Flipping the switch on a renewable energy program remains a challenge for the San Francisco Public Utilities Commission, which on Tuesday added to a long series of delays by refusing to adopt maximum rates for the effort known as CleanPowerSF.
Advocates who had criticized the program are now in support after the SFPUC lowered program rates and strengthened commitments to invest in job-creating renewable energy projects.
But commission Chairman Art Torres succeeded in postponing the vote, citing the recent opposition from the influential San Francisco Labor Council, in step with the International Brotherhood of Electrical Workers Local 1245, which represents PG&E utility workers.
When pressed by one advocate, Torres responded: “No. 1, I am in favor of this program. No. 2, I want to see it happen. No. 3, I want to participate. But I am also sensitive to the needs of labor and I believe their voices should be heard before we move forward.”
He added, “If they can’t come up with a compromise … we are still scheduled to have a vote on the project.”
The commission could vote on the program as early as July 23 but no later than Aug. 13.
The program, if approved, would launch next spring by automatically enrolling about 100,000 existing PG&E electricity customers in The City, though they would have the option to opt out. The plan is to have about 90,000 customers enrolled initially. For the customers using between 139 and 288 kilowatt-hours a month, recent bill estimates show increases between $5.85 and $12.10 a month — a rate that would be competitive with the planned “green tariff” program from PG&E, which opposes CleanPowerSF and other community choice aggregation programs. Previous cost estimates had monthly bill increases between $9.55 and $24.14.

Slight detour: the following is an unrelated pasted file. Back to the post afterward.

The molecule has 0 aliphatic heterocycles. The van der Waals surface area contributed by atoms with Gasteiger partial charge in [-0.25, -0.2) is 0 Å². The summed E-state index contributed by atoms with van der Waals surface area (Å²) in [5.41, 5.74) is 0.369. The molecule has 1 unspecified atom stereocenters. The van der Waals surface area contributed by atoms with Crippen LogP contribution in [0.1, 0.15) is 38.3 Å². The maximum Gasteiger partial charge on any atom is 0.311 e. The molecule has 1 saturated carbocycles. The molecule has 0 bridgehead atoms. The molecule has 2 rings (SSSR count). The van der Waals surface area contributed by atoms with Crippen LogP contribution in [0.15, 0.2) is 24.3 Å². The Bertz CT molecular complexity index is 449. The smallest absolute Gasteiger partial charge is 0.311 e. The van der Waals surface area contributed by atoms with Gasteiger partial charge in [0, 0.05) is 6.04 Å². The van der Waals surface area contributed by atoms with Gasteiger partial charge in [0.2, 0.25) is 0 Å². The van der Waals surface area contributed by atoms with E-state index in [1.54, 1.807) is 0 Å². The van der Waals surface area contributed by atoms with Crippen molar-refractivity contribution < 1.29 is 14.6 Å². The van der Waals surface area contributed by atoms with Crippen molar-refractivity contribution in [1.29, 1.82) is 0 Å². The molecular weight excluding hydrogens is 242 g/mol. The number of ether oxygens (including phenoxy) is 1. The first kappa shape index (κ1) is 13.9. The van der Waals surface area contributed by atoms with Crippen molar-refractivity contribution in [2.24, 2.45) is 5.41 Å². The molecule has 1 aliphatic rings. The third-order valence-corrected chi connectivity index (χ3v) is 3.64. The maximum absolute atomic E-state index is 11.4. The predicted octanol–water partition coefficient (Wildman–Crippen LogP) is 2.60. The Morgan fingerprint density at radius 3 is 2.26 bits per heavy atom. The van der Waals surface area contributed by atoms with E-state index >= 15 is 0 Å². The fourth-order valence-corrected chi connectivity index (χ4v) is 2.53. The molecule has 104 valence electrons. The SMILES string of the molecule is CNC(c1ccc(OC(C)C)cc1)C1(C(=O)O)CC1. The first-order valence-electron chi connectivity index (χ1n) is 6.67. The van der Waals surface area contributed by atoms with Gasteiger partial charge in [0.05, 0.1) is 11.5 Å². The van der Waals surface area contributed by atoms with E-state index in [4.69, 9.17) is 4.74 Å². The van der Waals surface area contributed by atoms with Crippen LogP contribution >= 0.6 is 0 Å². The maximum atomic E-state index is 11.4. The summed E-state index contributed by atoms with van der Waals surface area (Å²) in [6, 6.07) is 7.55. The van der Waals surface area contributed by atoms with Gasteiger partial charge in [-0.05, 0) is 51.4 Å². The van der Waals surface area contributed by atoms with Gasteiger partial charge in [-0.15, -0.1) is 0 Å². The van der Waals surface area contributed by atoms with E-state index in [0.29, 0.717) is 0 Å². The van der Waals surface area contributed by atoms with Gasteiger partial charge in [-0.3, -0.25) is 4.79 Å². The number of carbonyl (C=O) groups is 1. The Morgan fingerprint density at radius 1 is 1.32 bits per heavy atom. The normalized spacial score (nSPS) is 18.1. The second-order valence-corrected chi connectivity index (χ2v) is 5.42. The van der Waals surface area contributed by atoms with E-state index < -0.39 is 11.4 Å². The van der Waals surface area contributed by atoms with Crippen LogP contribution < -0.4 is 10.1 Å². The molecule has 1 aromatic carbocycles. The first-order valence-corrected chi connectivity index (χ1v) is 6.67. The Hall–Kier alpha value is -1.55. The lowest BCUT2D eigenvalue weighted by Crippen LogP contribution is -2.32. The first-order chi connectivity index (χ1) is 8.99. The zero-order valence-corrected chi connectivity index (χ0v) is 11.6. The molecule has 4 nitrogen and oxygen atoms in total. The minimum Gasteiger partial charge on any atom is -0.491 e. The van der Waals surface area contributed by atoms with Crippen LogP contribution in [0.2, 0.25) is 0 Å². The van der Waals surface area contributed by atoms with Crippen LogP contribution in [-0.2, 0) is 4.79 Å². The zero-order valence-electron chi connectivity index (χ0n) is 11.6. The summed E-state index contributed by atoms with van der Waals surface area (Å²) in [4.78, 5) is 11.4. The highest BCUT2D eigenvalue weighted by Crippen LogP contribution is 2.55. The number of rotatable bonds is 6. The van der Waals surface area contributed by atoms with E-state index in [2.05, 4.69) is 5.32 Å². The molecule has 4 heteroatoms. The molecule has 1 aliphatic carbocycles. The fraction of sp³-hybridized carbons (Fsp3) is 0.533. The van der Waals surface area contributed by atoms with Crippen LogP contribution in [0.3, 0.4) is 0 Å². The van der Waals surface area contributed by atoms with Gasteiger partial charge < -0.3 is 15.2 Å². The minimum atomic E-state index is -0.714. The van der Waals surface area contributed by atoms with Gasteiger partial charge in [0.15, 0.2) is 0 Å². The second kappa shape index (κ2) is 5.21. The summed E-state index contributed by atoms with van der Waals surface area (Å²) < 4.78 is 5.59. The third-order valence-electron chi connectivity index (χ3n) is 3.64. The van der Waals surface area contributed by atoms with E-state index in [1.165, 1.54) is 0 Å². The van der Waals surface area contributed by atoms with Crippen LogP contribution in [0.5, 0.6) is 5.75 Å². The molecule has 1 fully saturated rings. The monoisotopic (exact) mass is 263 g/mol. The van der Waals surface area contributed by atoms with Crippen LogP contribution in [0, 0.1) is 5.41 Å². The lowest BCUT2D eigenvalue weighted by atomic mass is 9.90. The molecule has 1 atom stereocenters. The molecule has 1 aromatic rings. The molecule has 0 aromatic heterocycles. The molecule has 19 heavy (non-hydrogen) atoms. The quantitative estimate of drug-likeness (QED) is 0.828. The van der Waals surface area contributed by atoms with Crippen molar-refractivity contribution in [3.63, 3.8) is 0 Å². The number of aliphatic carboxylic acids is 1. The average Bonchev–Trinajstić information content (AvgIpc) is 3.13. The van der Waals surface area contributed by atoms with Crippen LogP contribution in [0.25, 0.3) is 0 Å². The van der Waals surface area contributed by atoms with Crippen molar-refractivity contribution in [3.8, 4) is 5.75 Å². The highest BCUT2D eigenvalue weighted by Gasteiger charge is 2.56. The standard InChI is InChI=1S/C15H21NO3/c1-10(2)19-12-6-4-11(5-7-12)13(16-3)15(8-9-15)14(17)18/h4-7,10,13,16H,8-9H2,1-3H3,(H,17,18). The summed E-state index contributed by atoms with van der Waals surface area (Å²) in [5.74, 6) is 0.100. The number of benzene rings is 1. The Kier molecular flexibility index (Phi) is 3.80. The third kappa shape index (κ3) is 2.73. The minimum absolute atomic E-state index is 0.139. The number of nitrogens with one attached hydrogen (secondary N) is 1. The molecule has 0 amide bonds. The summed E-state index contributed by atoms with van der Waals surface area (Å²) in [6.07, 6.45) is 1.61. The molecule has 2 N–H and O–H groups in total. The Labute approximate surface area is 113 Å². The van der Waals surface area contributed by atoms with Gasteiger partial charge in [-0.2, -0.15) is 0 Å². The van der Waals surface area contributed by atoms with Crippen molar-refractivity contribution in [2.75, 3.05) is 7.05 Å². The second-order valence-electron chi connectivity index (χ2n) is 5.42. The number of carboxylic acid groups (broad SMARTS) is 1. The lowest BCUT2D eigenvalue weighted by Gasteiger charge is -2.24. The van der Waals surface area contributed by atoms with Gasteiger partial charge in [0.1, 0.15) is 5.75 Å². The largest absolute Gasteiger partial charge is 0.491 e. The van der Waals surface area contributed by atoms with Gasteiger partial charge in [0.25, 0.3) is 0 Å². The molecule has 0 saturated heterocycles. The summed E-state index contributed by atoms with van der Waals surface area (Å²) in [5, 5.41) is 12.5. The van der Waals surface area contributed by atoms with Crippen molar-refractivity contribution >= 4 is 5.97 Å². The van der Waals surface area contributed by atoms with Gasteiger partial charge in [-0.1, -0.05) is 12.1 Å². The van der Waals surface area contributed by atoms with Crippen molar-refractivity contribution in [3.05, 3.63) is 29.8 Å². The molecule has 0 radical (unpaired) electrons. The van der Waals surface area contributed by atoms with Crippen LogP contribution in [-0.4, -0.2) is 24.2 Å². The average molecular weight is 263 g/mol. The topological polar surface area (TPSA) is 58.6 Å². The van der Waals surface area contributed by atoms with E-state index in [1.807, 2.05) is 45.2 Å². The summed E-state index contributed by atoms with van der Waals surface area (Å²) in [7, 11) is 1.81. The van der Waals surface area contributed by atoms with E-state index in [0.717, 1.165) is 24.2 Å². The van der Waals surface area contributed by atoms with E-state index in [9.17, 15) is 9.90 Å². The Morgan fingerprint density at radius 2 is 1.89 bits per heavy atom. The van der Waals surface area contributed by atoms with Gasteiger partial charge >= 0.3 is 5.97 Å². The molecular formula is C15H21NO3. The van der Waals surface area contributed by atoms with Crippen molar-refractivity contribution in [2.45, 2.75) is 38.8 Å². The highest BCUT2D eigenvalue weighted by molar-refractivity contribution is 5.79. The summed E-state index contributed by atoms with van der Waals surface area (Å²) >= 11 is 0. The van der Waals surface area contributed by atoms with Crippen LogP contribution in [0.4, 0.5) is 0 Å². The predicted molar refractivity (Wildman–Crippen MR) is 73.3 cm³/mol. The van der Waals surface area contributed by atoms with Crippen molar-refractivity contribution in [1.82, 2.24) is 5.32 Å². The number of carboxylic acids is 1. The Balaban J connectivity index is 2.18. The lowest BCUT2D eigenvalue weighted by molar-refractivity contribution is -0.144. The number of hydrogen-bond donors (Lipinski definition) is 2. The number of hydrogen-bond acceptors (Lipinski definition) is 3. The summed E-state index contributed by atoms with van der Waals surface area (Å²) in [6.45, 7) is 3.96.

To launch, The City would enter into a $19.5 million, 4½-year agreement with Shell Energy North America to purchase the power. Members of the local chapter of the Sierra Club have criticized the program in the past but are now in support, with the new lowered rates and a stronger commitment for a coinciding local build-out program.
Eric Brooks, a community advocate involved in the effort for the past nine years, said a build-out plan would come before a finalized agreement with Shell.
Brooks met with the labor council Tuesday in hopes of brokering a compromise.
He told the commission, “Hopefully by two weeks from now we can get enough communication going that you folks will realize that it’s OK to go forward with this.”